Is hypothyroidism hereditary?
My older sister has to take daily pills for her hypothyroidism, and so does my cousin. Does this mean I'm at higher risk? How can I keep my own risk low? What are the first symptoms I'll notice if I have it?
Hypothyroidism is a very common and easily treatable condition. It is best evaluated and treated by a primary care physician or an endocrinologist. People with hypothyroidism sometimes have family members with this condition. If you have have a family member with hypothyroidism, you are at higher risk for developing hypothyroidism. Unfortunately, there are no reliable things that you can do to prevent yourself from becoming hypothyroid. You can keep your risk low by eating a well balanced diet. This will ensure that you have the right amount of iodine (neither too much nor too little) in your diet. Getting the right amount of iodine is not usually a problem is this day and age in the U.S. There are many symptoms of hypothyroidism. These include constipation, fatigue, and weakness. Very often, people with hypothyroidism feel cold all the time, even when others feel warm. Sometimes, people with hypothyroidism also gain weight and have dry skin. Less often, they will notice their voices becoming hoarse or see swelling in their legs. Hypothyroidism cannot be diagnosed based on the symptoms that are listed above. If you suspect that you have hypothyroidism, visit your primary care physician or endocrinologist. Your doctor can perform a simple blood test and evaluate you for this condition.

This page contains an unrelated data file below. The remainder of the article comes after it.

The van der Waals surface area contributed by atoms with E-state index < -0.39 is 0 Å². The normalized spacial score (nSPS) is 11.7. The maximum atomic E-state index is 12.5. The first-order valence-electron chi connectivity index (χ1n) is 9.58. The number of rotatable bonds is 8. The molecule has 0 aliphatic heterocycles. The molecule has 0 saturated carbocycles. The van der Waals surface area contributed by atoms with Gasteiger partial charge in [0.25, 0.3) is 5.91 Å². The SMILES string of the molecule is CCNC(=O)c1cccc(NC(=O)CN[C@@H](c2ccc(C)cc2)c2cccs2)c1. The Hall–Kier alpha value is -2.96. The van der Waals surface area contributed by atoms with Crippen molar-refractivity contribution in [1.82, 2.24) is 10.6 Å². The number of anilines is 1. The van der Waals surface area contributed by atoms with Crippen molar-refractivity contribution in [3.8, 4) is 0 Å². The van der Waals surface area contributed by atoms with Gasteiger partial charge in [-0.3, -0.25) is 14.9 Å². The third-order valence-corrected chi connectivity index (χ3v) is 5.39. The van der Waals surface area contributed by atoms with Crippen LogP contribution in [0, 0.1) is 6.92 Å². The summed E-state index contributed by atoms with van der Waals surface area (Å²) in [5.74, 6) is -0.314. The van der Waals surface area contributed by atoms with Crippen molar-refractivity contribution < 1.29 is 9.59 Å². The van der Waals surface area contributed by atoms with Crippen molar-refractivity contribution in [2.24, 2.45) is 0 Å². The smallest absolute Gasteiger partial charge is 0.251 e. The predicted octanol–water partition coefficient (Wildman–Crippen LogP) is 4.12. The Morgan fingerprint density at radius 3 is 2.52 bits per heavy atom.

This answer is for general informational purposes only and is not a substitute for professional medical advice.
If you think you may have a medical emergency, call your doctor or (in the United States) 911 immediately. Always seek the advice of your doctor before starting or changing treatment. Medical professionals who provide responses to health-related questions are intended third party beneficiaries with certain rights under Zocdoc’s Terms of Service.